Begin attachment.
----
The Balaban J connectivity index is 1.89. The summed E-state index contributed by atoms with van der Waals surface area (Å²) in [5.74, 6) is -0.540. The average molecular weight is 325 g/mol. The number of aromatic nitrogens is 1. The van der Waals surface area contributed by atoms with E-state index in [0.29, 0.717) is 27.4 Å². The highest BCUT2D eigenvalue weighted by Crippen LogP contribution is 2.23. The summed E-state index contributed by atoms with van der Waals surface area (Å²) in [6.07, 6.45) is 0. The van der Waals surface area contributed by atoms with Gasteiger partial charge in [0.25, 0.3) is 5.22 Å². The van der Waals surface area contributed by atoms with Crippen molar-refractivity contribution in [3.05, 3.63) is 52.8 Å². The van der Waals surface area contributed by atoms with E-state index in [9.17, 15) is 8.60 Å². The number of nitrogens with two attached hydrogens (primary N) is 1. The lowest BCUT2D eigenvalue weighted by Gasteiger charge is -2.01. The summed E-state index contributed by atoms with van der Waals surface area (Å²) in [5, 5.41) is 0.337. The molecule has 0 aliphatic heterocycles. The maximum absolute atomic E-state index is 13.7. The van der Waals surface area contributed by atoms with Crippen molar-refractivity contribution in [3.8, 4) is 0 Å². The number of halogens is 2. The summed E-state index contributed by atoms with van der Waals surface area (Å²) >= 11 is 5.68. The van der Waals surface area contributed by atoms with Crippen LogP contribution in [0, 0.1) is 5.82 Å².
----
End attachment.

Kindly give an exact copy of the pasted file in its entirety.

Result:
The Balaban J connectivity index is 1.89. The summed E-state index contributed by atoms with van der Waals surface area (Å²) in [5.74, 6) is -0.540. The average molecular weight is 325 g/mol. The number of aromatic nitrogens is 1. The van der Waals surface area contributed by atoms with E-state index in [0.29, 0.717) is 27.4 Å². The highest BCUT2D eigenvalue weighted by Crippen LogP contribution is 2.23. The summed E-state index contributed by atoms with van der Waals surface area (Å²) in [6.07, 6.45) is 0. The van der Waals surface area contributed by atoms with Gasteiger partial charge in [0.25, 0.3) is 5.22 Å². The van der Waals surface area contributed by atoms with Crippen molar-refractivity contribution in [3.05, 3.63) is 52.8 Å². The van der Waals surface area contributed by atoms with E-state index in [9.17, 15) is 8.60 Å². The number of nitrogens with two attached hydrogens (primary N) is 1. The lowest BCUT2D eigenvalue weighted by Gasteiger charge is -2.01. The summed E-state index contributed by atoms with van der Waals surface area (Å²) in [5, 5.41) is 0.337. The molecule has 0 aliphatic heterocycles. The maximum absolute atomic E-state index is 13.7. The van der Waals surface area contributed by atoms with Crippen molar-refractivity contribution in [3.8, 4) is 0 Å². The number of halogens is 2. The summed E-state index contributed by atoms with van der Waals surface area (Å²) >= 11 is 5.68. The van der Waals surface area contributed by atoms with Crippen LogP contribution in [0, 0.1) is 5.82 Å².